Last year I wrote a story about how before and after pictures can be faked (without using Photoshop) to simulate weight loss and muscle gain. Well, last week somebody posted my before and after pictures on Reddit.com, and then somebody reposted them on Break.com. Out of context, of course—under the heading “Before Being Drunk and After Being Drunk.”
Unsurprisingly, a lot of people on both websites left a lot of nasty comments. For instance, Llnkn0wn wrote, “Why is that douche standing like that?” And DvesWeasel wrote, “ha ha the dude just got tan and shaved and he still looks pudgy.”
So I wrote them back.
Here’s a typical example of the exchanges:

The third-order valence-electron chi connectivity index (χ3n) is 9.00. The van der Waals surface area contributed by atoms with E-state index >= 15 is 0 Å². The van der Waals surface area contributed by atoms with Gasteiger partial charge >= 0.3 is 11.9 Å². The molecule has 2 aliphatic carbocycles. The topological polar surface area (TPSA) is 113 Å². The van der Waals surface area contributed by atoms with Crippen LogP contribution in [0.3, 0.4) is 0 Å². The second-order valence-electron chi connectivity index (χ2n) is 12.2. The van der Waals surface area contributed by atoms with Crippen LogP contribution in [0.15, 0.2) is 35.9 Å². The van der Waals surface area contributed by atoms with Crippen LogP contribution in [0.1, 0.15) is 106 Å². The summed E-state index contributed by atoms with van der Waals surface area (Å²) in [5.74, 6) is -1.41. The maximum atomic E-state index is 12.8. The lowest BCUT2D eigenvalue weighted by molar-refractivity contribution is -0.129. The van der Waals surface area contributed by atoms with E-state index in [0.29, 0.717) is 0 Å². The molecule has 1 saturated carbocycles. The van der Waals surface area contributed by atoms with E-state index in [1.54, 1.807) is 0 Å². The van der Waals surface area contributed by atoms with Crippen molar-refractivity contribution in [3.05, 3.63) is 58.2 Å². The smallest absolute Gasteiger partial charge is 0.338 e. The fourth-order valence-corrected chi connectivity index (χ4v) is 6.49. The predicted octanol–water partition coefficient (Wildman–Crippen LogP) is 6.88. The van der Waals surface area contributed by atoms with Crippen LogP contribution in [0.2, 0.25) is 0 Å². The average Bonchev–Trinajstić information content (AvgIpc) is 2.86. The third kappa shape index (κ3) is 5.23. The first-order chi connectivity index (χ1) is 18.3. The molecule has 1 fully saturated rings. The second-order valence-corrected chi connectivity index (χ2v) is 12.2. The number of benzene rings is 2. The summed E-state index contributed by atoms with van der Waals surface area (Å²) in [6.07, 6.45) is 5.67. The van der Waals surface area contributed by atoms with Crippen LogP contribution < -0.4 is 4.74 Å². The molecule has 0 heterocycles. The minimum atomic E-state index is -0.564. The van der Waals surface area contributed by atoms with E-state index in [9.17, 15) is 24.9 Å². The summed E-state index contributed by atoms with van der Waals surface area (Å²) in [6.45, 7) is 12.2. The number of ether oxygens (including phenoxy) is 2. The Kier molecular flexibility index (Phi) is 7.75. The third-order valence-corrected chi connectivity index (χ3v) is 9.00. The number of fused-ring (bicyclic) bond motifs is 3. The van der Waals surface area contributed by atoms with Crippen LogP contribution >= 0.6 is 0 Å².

“Hi Llnk, Somebody posted a pic of me on Break, and you left a comment saying, ‘Why is that douche standing like that?’ First of all, why do you think I'm a douche? Second of all, how, exactly, am I standing? Thanks, Rick”
And here’s Llnk’s reply:
“People using Break have rights to write any kind of comment for a video or photo unless It's offensive. Talk with Break about your problem since they were the ones who posted your photo in their gallery.”
Interesting response, no? Llnk is defending himself against a charge I didn’t make: that he didn’t have the right to post that comment. Of course he had the right.
It’s amazing how mean people can be when their identities are hidden.
(see Milgram, Zimbardo). For instance, as I write this blog post, I’m playing Internet poker, and some guy screen named “ariba” is calling me a “donkey” and a “moron.” I just know that if we were playing in person, he’d never say anything like that. What a pudgy douche.